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This is an exciting time for equality in Britain, and the Equal Opportunities Commission (EOC) welcomes the new gender equality duty as a powerful tool that will deliver real change and practical improvements in the lives of women and men, through helping public services to tackle gender inequality, which remains persistent and widespread.  

The duty will be a key tool for public sector managers to make the sector more efficient, effective and responsive to the realities of how we live our lives.  It should be a catalyst for real change in the way that public sector organisations think about their work, and the way that public policy and public services are designed and delivered.  Both politicians and those who deliver services are realising that a one-size-fits-all approach to design and delivery no longer meets the needs of 21st century Britain.  I hope the duty will help the public sector understand and address the different needs of women and men, leading to more user-friendly services, as well as making better use of the talents of both women and men in the workforce.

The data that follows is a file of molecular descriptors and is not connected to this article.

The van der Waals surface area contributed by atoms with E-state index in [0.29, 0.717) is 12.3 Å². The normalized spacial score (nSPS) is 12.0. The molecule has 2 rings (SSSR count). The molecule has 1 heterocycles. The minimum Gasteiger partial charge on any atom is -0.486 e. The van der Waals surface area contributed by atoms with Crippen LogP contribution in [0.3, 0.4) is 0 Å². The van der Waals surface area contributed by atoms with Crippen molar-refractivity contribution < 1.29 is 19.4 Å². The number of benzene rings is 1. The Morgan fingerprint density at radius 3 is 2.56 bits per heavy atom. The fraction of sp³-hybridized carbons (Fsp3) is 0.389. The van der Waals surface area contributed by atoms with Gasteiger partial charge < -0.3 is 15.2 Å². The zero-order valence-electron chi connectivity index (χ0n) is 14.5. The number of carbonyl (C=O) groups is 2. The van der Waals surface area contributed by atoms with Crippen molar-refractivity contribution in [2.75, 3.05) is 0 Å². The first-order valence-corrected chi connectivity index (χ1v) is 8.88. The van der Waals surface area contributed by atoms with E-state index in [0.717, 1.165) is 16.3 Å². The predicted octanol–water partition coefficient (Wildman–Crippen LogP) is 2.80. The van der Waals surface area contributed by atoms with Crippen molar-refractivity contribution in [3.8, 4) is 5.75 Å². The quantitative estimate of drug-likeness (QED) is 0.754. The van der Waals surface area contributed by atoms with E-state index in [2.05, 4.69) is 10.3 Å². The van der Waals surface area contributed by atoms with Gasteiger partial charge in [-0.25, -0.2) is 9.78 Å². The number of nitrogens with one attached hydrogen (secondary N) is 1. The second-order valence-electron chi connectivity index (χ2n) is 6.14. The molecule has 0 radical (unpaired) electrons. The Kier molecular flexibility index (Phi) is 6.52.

The gender equality duty comes into force in April 2007 and is the biggest change in sex equality legislation in thirty years, since the introduction of the Sex Discrimination Act itself.  It  has been introduced in recognition of the need for a radical new approach to equality – one which places more responsibility with service providers to think strategically about gender equality, rather than leaving it to individuals to challenge poor practice.  

This Code will help public authorities meet the duty.  The Code will remain in force after the EOC has been dissolved and the Commission for Equality and Human Rights (CEHR) takes over responsibility for promoting and enforcing sex equality legislation.  

This Code reflects the Sex Discrimination Act 1975 (SDA) and Equal Pay Act 1970 (EqPA) as at November 2006, incorporating amendments made through the Equality Act 2006. It is likely that there will be changes to that legislation in the near future, however, and public authorities should keep up-to-date with changes in the law through consulting the website of the EOC and, from late 2007, the CEHR.  

This includes the transposition into domestic legislation of the European Council Goods and Services Directive by December 2007 which will require amendments to the SDA.  In particular there will be express prohibitions on discrimination and harassment on the grounds of gender reassignment in the provision of goods and services.  There will also be express prohibition of sexual harassment and harassment on the grounds of sex in the provision of goods and services.   

The current Discrimination Law Review, which will inform the development of a Single Equality Act, will be looking at simplifying provisions between all forms of discrimination law, and may result in an integrated public sector equality duty covering not just the current duties for race, disability and gender but also sexual orientation, religion or belief and age.

Jenny Watson

Chair, Equal Opportunities Commission

November 2006

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